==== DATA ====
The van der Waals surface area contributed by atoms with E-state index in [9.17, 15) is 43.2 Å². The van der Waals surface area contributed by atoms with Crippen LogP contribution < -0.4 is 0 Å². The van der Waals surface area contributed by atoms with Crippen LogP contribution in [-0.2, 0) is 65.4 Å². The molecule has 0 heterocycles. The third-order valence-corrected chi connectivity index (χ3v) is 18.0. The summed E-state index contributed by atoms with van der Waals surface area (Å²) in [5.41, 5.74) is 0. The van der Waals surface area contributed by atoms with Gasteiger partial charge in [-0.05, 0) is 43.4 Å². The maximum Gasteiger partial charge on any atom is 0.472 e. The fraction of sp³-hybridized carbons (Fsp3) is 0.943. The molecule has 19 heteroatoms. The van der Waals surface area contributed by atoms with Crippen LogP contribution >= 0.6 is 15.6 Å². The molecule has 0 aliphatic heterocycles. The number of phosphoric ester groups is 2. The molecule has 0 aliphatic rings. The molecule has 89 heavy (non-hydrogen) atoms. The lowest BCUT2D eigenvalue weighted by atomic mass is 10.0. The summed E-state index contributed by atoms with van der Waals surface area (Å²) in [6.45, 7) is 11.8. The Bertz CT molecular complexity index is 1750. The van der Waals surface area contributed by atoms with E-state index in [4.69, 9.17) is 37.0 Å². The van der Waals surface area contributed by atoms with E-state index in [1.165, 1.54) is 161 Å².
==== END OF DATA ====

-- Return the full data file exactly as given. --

The van der Waals surface area contributed by atoms with E-state index in [9.17, 15) is 43.2 Å². The van der Waals surface area contributed by atoms with Crippen LogP contribution < -0.4 is 0 Å². The van der Waals surface area contributed by atoms with Crippen LogP contribution in [-0.2, 0) is 65.4 Å². The molecule has 0 heterocycles. The third-order valence-corrected chi connectivity index (χ3v) is 18.0. The summed E-state index contributed by atoms with van der Waals surface area (Å²) in [5.41, 5.74) is 0. The van der Waals surface area contributed by atoms with Gasteiger partial charge in [-0.05, 0) is 43.4 Å². The maximum Gasteiger partial charge on any atom is 0.472 e. The fraction of sp³-hybridized carbons (Fsp3) is 0.943. The molecule has 19 heteroatoms. The van der Waals surface area contributed by atoms with Crippen LogP contribution >= 0.6 is 15.6 Å². The molecule has 0 aliphatic heterocycles. The number of phosphoric ester groups is 2. The molecule has 0 aliphatic rings. The molecule has 89 heavy (non-hydrogen) atoms. The lowest BCUT2D eigenvalue weighted by atomic mass is 10.0. The summed E-state index contributed by atoms with van der Waals surface area (Å²) in [6.45, 7) is 11.8. The Bertz CT molecular complexity index is 1750. The van der Waals surface area contributed by atoms with E-state index in [4.69, 9.17) is 37.0 Å². The van der Waals surface area contributed by atoms with E-state index in [1.165, 1.54) is 161 Å².